February 27, 2012

Barn Charm 74...on the Bedford/Merrimack line...

I saw this barn in Bedford driving to Merrimack....

It was a 'drive-by' as you can see in a wider angle...

This lack of a proper winter is fine with the wild turkeys....

...they look good and healthy!

To see more barns from all over, visit  http://bluffareadaily.blogspot.com/

February 25, 2012

A blustery day....

The wind is just dreadful today and from my back door I can see my cardinal friend trying to brave the storm...


February 23, 2012

Wild Turkey

I came upon a rafter of turkeys and some appeared upset. It seems half of the group had already crossed the road and the others were anxious to get to the other side...

Wild turkeys totally disappeared from New Hampshire 150 years ago because of habitat loss and the lack of a fish and game department to regulate hunting seasons. N.H. Fish and Game began transplanting wild turkeys into the state in 1969-70 (this initial effort failed), then again in 1975. Today the population is estimated at upwards of 25,000 birds. Turkeys are now present in every county in New Hampshire.

Wild turkeys aren't territorial. They travel over 4 to 5 square miles during the year, although during the winter and nesting season they often restrict their movements within 100-200 acres. Turkeys are active during the day, roosting in trees from sundown until sunrise. Wild turkeys take advantage of different habitats throughout the year based on their food and nesting needs.

The idea that Benjamin Franklin preferred the turkey as the national bird of the United States comes from a letter he wrote to his daughter Sarah Bache on January 26, 1784, criticizing the choice of the Bald Eagles as the national bird and suggesting that a turkey would have made a better alternative.

February 22, 2012

Watery Wednesday in Bedford Massachusetts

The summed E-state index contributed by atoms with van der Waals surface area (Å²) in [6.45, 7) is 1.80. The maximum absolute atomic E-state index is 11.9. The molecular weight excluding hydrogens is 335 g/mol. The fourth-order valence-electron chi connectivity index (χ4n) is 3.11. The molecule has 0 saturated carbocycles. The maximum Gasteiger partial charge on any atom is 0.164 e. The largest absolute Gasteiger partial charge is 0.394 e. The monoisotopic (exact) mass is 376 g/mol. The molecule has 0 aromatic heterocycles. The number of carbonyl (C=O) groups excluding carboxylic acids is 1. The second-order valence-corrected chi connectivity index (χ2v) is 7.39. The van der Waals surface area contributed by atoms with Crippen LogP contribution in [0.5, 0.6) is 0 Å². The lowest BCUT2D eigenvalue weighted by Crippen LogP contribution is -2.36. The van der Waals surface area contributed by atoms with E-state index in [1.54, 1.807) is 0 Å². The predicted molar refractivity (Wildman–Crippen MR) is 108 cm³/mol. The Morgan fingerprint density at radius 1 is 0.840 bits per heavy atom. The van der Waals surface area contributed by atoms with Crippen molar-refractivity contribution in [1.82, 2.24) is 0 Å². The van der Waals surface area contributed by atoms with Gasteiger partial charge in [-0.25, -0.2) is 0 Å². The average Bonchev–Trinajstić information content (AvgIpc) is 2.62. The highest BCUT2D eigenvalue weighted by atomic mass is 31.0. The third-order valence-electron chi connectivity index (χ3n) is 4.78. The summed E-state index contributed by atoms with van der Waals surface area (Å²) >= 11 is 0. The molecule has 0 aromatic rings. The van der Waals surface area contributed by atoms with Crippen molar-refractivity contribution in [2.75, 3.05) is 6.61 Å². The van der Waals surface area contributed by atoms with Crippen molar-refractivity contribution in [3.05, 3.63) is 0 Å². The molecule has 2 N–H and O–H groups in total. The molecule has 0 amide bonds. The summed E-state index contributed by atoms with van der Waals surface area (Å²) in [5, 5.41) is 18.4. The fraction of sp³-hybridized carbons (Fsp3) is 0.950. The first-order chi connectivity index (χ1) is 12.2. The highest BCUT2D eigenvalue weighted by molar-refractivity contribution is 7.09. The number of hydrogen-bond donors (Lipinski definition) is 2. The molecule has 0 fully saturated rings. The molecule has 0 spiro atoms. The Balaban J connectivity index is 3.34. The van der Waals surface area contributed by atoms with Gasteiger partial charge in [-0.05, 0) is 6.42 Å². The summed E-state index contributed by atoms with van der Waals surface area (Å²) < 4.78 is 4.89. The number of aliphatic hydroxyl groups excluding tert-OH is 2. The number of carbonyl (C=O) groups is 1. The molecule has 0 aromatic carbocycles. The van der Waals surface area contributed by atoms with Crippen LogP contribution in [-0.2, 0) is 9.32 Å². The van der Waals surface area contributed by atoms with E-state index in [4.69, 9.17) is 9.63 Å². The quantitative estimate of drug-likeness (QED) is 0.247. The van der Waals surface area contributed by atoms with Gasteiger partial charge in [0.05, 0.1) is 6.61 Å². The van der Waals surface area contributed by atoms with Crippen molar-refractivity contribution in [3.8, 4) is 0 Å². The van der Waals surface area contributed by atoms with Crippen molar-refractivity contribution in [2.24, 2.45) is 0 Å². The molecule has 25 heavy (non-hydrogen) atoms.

In its 90th year, the New Bedford Whaling Museum is the largest museum of its kind in the world. Telling the story of American whaling and its renowned whaling port.

The Museum's exhibits include the 89-foot half-scale model of the whaling bark Lagoda, largest ship model in the world, a 35' skeleton of a young humpback whale, and the 98-foot mural of sperm whales by noted marine artist Richard Ellis.

The Museum is located on Johnny Cake Hill in the heart of New Bedford's historic district.

linking to http://waterywednesday.blogspot.com/

February 20, 2012

Barn Charm

Back in the White Mountains hoping to see a little snow during this strange non-winter...

Jefferson, NH

Cherry Mountain

Littleton, NH

...and here is a clip of the Jefferson farm from last summer...it had been a small farm with cattle and chickens. The new owners have beautiful horses and I just love the setting!

To see more barns from all over, visit http://bluffareadaily.blogspot.com/

February 12, 2012

A Ride to Canterbury Shaker Village

The first time we visited the Shaker village in Canterbury, NH was in 1985 at the annual Spring Herb and Garden Day. Eldress Bertha Lindsay, Eldress Gertrude, and Sister Ethel were still alive and available to talk with guests. At its height in the 1850s, 300 people lived and worked in over 100 buildings on more than 3,000 acres at Canterbury Shaker Village.

Canterbury Shaker Village was established in 1792 when followers of founder Mother Ann Lee formed their seventh community in the United States, which remained prominent for 200 years. The Village has operated exclusively as a museum since 1992 when Sister Ethel, the last Shaker in residence died.  I drove out there yesterday and the museum is closed for the season.